Why did my pump/motor go out?
The average lifespan of an electric pump motor can depend on many variables, so it can be difficult to determine one single reason for pump failure.
These are some of the most common reasons why a motor may fail earlier than average.
The single most common reason for pump failure in any climate is bad environment. Many homeowners do not realize how long their pool equipment is in the sun, or they may not be aware of a sprinkler nearby or run-off from the roof during heavy rain. But for the most part, the shadier and drier the environment, the slower the motor will rust and corrode and eventually fail. Rust, corrosion or warping of the outer shell of the motor is tell tale sign of this. It also may come from underneath, if too much ground or debris is allowed to build up around or underneath your pool equipment. Always keep the bushes and other growth away from you equipment pad by trimming them back on a regular basis.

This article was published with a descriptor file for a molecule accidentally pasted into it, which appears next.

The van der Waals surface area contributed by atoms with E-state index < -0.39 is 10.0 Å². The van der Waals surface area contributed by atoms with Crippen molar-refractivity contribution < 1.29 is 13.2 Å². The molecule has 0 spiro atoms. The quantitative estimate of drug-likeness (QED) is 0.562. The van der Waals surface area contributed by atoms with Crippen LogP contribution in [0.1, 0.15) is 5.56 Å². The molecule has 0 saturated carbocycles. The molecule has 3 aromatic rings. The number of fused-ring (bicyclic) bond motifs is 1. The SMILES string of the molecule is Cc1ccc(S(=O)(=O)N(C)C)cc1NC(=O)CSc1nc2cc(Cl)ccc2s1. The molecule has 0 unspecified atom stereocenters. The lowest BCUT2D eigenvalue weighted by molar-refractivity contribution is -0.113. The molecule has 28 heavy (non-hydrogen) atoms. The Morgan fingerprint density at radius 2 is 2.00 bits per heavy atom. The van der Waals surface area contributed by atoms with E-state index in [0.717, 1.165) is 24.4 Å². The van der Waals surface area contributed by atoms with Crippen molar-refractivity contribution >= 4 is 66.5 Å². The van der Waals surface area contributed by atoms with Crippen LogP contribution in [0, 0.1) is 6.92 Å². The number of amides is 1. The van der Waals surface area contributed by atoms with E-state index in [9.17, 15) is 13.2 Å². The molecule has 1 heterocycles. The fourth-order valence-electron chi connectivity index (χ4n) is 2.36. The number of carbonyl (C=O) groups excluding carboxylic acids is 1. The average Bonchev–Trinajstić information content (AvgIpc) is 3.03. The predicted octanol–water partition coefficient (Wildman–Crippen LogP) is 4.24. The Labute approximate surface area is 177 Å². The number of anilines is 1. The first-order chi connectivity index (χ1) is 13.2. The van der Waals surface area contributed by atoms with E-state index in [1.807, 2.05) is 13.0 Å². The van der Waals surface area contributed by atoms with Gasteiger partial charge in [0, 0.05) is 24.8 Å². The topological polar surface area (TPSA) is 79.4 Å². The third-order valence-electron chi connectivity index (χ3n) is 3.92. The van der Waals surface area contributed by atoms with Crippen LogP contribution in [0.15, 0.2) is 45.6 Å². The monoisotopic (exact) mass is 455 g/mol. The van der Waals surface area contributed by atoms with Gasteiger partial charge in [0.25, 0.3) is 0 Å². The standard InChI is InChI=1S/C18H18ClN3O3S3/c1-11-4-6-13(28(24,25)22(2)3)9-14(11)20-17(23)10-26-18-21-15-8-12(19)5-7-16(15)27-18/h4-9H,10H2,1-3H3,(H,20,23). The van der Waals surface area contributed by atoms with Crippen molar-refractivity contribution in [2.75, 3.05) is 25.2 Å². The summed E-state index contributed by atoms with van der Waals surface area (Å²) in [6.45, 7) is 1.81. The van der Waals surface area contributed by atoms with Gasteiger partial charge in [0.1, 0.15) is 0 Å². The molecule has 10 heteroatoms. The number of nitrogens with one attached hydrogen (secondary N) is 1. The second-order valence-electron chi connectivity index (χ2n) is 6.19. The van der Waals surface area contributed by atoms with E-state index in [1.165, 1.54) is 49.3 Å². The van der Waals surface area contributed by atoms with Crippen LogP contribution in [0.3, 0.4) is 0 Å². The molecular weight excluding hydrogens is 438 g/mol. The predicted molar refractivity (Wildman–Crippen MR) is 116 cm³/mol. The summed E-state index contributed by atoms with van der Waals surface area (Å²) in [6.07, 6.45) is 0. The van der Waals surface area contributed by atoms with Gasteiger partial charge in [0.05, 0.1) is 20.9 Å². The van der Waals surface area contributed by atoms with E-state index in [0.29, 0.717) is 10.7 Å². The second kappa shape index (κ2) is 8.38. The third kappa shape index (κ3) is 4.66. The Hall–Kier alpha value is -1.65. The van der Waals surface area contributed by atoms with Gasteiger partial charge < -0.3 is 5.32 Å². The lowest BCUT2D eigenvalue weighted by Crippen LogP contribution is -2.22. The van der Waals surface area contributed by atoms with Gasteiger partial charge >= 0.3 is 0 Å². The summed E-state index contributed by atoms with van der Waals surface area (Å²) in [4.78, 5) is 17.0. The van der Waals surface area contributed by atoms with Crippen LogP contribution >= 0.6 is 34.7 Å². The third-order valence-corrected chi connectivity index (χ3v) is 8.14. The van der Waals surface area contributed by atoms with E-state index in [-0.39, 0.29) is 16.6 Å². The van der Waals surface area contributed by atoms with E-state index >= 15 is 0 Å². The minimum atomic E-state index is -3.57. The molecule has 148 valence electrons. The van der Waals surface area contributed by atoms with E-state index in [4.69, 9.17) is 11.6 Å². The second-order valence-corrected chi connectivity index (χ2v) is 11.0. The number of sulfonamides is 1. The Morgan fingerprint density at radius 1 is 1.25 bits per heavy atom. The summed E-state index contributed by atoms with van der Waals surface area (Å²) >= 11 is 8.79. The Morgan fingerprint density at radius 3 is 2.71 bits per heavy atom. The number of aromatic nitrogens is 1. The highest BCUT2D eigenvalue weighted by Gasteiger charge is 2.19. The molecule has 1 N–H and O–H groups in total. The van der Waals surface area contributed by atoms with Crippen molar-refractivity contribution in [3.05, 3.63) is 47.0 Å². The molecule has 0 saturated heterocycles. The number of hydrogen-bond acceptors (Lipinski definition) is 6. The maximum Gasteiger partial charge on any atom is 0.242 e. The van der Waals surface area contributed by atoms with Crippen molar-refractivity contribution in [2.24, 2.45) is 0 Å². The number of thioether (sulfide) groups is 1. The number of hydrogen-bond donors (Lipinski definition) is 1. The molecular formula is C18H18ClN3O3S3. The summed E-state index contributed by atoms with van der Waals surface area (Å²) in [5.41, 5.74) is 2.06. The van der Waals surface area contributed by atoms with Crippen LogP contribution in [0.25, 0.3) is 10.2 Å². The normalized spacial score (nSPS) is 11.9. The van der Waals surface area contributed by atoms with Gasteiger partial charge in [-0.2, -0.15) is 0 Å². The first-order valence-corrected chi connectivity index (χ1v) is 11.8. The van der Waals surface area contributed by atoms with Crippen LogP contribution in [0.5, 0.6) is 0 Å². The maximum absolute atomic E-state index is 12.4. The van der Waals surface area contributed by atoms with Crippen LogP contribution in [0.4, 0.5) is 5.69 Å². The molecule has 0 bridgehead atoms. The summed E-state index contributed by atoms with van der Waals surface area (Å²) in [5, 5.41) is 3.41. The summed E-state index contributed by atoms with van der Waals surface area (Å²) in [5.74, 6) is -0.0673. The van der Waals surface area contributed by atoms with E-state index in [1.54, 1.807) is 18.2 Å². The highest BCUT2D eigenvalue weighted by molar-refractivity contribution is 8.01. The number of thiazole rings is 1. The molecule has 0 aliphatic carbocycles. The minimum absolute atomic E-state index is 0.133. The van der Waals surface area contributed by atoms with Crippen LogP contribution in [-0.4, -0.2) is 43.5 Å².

Distance from Equipment to Pool
The farther the water has to go, the more work the pump will do.
Height of Pool
Height of pool, in relation to pool equipment, or other factors that increase back pressure or resistance to flow. Sometimes, pools or their equipment are placed above ground level, while the other is not. This will always create more work for the pool pump as well.
Pumping the water to the roof, against gravity, always leads to a shorter lifespan. This is why we encourage people to keep their solar off, when it is not needed. It is also important to have the appropriate horsepower when there is solar heat vs. not having solar heat.
Bad Filtration or Plumbing
This is why it is important to regularly change filters and backwash, especially in the case where you have a cartridge filter. While plumbing the pool and it’s equipment is often up to the builder, how efficiently this is done can make a huge difference to the homeowners pocket several years down the road. Also, just because your cartridge looks clean, does not mean that it is good for your pump. Always know your filter’s “starting pressure.” This is the reading you get on the pressure gauge with no cartridge in the filter. If your clean filter is causing that pressure to increase by more than 5 psi, you should probably get a new one. Never use the same filter cartridge for more than 2-3 years.